VBC reimbursement models, where payers are incentivised to better manage their services, are integral to capturing this opportunity. Medicare Advantage contracts, where providers offer everyone on Medicare Advantage an Annual Wellness Visit (AWV) screening service, are promising for MDLive, and reimbursement structures are already in place to support this. 

RPM and the Reimbursement Opportunity 

Remote patient monitoring (RPM) reimbursement models are another route to fresh revenue streams for MDLive. As the company’s chronic care management tools are rolled out this year, physicians will track personalised care and condition management plans through connected devices (for example blood pressure cuffs and blood glucose monitors). Similar to the VBC reimbursement models referred to above, RPM also has reimbursement codes in place (see graph below), and many RPM vendors are already geared up to support them. This is a straightforward way for MDLive to generate new revenue streams. 

Another RPM trend could also play into MDLive’s hands. Pharmaceutical companies are moving into the tracking of medication use, adherence and efficacy. The combination of medication and monitoring devices and patient-reported outcomes offers synergies, not just in the virtual care offering but also in the development of the pharmaceutical/medication elements of RPM.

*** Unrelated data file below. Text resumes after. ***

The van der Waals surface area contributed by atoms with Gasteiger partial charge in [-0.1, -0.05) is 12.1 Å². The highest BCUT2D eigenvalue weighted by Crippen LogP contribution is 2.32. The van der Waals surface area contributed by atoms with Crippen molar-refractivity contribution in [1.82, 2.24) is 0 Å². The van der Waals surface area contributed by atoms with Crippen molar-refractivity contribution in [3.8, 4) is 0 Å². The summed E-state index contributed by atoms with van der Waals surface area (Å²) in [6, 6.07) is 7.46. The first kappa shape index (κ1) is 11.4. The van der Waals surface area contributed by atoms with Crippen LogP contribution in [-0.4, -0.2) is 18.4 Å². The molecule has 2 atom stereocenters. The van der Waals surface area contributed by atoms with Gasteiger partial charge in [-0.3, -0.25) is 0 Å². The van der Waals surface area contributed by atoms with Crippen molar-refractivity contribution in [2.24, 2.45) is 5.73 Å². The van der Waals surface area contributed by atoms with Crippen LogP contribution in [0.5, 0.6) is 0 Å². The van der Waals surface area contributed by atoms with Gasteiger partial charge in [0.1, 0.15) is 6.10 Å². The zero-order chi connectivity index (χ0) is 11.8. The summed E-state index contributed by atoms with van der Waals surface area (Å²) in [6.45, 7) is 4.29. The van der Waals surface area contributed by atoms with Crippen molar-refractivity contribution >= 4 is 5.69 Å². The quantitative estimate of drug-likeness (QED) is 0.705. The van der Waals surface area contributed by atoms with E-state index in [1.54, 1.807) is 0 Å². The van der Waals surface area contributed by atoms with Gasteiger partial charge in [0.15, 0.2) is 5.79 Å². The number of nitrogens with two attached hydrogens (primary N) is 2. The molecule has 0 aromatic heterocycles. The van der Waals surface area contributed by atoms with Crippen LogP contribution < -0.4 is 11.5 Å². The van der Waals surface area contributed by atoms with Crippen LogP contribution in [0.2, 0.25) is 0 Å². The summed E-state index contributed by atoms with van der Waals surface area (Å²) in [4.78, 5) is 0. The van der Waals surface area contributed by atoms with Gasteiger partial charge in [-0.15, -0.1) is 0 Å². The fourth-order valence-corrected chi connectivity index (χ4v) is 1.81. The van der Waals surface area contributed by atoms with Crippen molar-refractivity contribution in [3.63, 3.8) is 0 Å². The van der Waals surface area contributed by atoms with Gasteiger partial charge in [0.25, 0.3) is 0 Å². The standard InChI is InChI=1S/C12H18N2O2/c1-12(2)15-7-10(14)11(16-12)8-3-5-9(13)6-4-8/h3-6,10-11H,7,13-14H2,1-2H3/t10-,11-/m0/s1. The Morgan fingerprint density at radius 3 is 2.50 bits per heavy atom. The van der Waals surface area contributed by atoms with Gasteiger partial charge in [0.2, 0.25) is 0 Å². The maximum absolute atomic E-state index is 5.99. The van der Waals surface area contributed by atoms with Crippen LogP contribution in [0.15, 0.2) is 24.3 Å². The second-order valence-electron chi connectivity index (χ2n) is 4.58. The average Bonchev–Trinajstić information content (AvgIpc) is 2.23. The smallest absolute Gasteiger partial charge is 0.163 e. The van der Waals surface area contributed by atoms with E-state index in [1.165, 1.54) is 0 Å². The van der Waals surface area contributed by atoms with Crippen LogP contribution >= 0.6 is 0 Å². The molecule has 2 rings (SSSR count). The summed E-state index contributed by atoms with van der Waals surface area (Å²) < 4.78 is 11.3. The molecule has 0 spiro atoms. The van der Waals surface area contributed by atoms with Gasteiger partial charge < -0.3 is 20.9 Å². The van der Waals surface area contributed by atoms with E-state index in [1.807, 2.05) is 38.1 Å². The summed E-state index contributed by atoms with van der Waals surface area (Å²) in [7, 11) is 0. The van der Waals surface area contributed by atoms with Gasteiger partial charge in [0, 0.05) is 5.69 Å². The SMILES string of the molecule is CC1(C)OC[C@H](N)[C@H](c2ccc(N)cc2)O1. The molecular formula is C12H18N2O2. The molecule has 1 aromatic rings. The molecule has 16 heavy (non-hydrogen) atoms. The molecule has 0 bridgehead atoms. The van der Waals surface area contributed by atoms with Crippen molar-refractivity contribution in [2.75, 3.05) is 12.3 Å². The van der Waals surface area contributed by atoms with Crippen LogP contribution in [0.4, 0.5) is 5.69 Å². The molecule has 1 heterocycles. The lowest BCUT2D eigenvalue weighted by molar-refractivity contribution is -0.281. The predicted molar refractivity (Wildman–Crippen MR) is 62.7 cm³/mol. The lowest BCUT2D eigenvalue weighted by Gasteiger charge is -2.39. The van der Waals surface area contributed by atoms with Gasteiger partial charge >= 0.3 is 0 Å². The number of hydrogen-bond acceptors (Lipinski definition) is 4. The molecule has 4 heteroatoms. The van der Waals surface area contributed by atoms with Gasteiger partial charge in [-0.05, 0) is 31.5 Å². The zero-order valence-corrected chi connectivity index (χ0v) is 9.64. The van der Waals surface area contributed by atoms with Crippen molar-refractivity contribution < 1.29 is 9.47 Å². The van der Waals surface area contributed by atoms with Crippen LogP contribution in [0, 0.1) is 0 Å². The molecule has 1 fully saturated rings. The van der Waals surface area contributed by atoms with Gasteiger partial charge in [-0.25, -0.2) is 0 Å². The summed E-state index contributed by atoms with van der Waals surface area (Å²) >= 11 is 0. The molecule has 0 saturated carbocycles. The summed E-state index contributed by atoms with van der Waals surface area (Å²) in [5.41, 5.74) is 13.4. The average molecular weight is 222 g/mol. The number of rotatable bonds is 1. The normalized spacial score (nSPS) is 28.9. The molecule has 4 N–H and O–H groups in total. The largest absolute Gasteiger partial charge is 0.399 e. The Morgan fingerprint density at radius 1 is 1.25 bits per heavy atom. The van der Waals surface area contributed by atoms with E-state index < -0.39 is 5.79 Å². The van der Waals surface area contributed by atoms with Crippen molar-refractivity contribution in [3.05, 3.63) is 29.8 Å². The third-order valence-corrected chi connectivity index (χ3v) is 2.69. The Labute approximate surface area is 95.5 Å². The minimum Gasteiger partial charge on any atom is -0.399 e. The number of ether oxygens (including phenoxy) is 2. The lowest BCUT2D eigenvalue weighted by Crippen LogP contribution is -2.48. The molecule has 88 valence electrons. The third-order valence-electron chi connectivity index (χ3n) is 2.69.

Late to the Party 

Although it is an established US telehealth vendor, MDLive has long followed in the slipstreams of Teladoc and AmWell. The origins of all three companies, however, are very similar, initially selling only low acuity services, mainly to insurance companies or employers.  

Teladoc and AmWell then accelerated swiftly from that point, decoupling their platform from their service and selling it independently, and scaling the acuity ladder. Teladoc bought virtual care firm InTouch Health in 2020, while AmWell bought Avizia, the acute care telehealth specialist in 2018.  

MDLive, by contrast, has been much more circumspect. It has spent most of its existence in low acuity care, focused on payer and employer markets. It did eventually follow its rivals’ leads by selling its platform, but the company has not scaled anywhere near as largely as Teladoc and AmWell. Even the Evernorth acquisition has had limited impact on scale.